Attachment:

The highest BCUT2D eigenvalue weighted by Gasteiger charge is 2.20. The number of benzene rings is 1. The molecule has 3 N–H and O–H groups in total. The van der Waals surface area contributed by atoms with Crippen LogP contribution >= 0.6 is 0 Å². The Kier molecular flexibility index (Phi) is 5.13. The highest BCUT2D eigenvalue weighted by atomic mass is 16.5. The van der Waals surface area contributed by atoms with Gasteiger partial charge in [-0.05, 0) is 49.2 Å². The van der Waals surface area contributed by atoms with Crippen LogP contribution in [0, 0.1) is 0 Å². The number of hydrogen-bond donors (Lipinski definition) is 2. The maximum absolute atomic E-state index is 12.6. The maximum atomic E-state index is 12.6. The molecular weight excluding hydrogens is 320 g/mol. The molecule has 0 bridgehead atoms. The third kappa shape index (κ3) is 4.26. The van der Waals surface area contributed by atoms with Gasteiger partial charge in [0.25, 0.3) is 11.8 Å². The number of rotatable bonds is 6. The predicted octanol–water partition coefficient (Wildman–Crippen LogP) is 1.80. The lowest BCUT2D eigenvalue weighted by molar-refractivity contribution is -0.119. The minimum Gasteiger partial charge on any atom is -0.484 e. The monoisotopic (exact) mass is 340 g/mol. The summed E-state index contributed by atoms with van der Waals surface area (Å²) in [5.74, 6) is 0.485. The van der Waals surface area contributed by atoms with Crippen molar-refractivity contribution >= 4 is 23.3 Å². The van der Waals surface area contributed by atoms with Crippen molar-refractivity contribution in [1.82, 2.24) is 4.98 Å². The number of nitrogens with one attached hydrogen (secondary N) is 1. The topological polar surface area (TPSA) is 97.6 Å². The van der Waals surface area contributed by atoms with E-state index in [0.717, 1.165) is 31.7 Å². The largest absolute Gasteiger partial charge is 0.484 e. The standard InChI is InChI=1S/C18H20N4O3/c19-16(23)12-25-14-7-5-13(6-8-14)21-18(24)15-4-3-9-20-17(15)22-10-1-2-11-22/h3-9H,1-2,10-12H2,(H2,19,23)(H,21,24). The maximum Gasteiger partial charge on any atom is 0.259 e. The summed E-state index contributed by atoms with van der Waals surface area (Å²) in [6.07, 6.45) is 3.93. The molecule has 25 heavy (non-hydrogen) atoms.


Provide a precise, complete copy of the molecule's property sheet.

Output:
The highest BCUT2D eigenvalue weighted by Gasteiger charge is 2.20. The number of benzene rings is 1. The molecule has 3 N–H and O–H groups in total. The van der Waals surface area contributed by atoms with Crippen LogP contribution >= 0.6 is 0 Å². The Kier molecular flexibility index (Phi) is 5.13. The highest BCUT2D eigenvalue weighted by atomic mass is 16.5. The van der Waals surface area contributed by atoms with Gasteiger partial charge in [-0.05, 0) is 49.2 Å². The van der Waals surface area contributed by atoms with Crippen LogP contribution in [0, 0.1) is 0 Å². The number of hydrogen-bond donors (Lipinski definition) is 2. The maximum absolute atomic E-state index is 12.6. The maximum atomic E-state index is 12.6. The molecular weight excluding hydrogens is 320 g/mol. The molecule has 0 bridgehead atoms. The third kappa shape index (κ3) is 4.26. The van der Waals surface area contributed by atoms with Gasteiger partial charge in [0.25, 0.3) is 11.8 Å². The number of rotatable bonds is 6. The predicted octanol–water partition coefficient (Wildman–Crippen LogP) is 1.80. The lowest BCUT2D eigenvalue weighted by molar-refractivity contribution is -0.119. The minimum Gasteiger partial charge on any atom is -0.484 e. The monoisotopic (exact) mass is 340 g/mol. The summed E-state index contributed by atoms with van der Waals surface area (Å²) in [5.74, 6) is 0.485. The van der Waals surface area contributed by atoms with Crippen molar-refractivity contribution >= 4 is 23.3 Å². The van der Waals surface area contributed by atoms with Crippen molar-refractivity contribution in [1.82, 2.24) is 4.98 Å². The number of nitrogens with one attached hydrogen (secondary N) is 1. The topological polar surface area (TPSA) is 97.6 Å². The van der Waals surface area contributed by atoms with E-state index in [0.717, 1.165) is 31.7 Å². The largest absolute Gasteiger partial charge is 0.484 e. The standard InChI is InChI=1S/C18H20N4O3/c19-16(23)12-25-14-7-5-13(6-8-14)21-18(24)15-4-3-9-20-17(15)22-10-1-2-11-22/h3-9H,1-2,10-12H2,(H2,19,23)(H,21,24). The maximum Gasteiger partial charge on any atom is 0.259 e. The summed E-state index contributed by atoms with van der Waals surface area (Å²) in [6.07, 6.45) is 3.93. The molecule has 25 heavy (non-hydrogen) atoms.